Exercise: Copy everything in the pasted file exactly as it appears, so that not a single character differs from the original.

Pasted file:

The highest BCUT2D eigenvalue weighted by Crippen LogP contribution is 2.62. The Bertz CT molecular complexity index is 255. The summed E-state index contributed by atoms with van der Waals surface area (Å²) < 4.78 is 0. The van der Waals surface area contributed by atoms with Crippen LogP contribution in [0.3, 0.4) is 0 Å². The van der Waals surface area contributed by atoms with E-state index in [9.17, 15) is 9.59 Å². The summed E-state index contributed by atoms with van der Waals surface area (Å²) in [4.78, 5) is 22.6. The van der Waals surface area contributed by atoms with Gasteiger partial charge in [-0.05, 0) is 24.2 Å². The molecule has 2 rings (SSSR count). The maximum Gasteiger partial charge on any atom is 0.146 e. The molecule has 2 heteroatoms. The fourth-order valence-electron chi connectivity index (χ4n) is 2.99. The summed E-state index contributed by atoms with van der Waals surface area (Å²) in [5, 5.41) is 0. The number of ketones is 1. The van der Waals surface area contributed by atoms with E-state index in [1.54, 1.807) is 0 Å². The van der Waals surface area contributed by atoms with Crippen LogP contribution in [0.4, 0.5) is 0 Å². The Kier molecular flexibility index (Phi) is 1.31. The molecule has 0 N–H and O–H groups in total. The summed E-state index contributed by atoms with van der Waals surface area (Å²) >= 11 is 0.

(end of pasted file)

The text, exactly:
The highest BCUT2D eigenvalue weighted by Crippen LogP contribution is 2.62. The Bertz CT molecular complexity index is 255. The summed E-state index contributed by atoms with van der Waals surface area (Å²) < 4.78 is 0. The van der Waals surface area contributed by atoms with Crippen LogP contribution in [0.3, 0.4) is 0 Å². The van der Waals surface area contributed by atoms with E-state index in [9.17, 15) is 9.59 Å². The summed E-state index contributed by atoms with van der Waals surface area (Å²) in [4.78, 5) is 22.6. The van der Waals surface area contributed by atoms with Gasteiger partial charge in [-0.05, 0) is 24.2 Å². The molecule has 2 rings (SSSR count). The maximum Gasteiger partial charge on any atom is 0.146 e. The molecule has 2 heteroatoms. The fourth-order valence-electron chi connectivity index (χ4n) is 2.99. The summed E-state index contributed by atoms with van der Waals surface area (Å²) in [5, 5.41) is 0. The number of ketones is 1. The van der Waals surface area contributed by atoms with E-state index in [1.54, 1.807) is 0 Å². The van der Waals surface area contributed by atoms with Crippen LogP contribution in [0.4, 0.5) is 0 Å². The Kier molecular flexibility index (Phi) is 1.31. The molecule has 0 N–H and O–H groups in total. The summed E-state index contributed by atoms with van der Waals surface area (Å²) >= 11 is 0.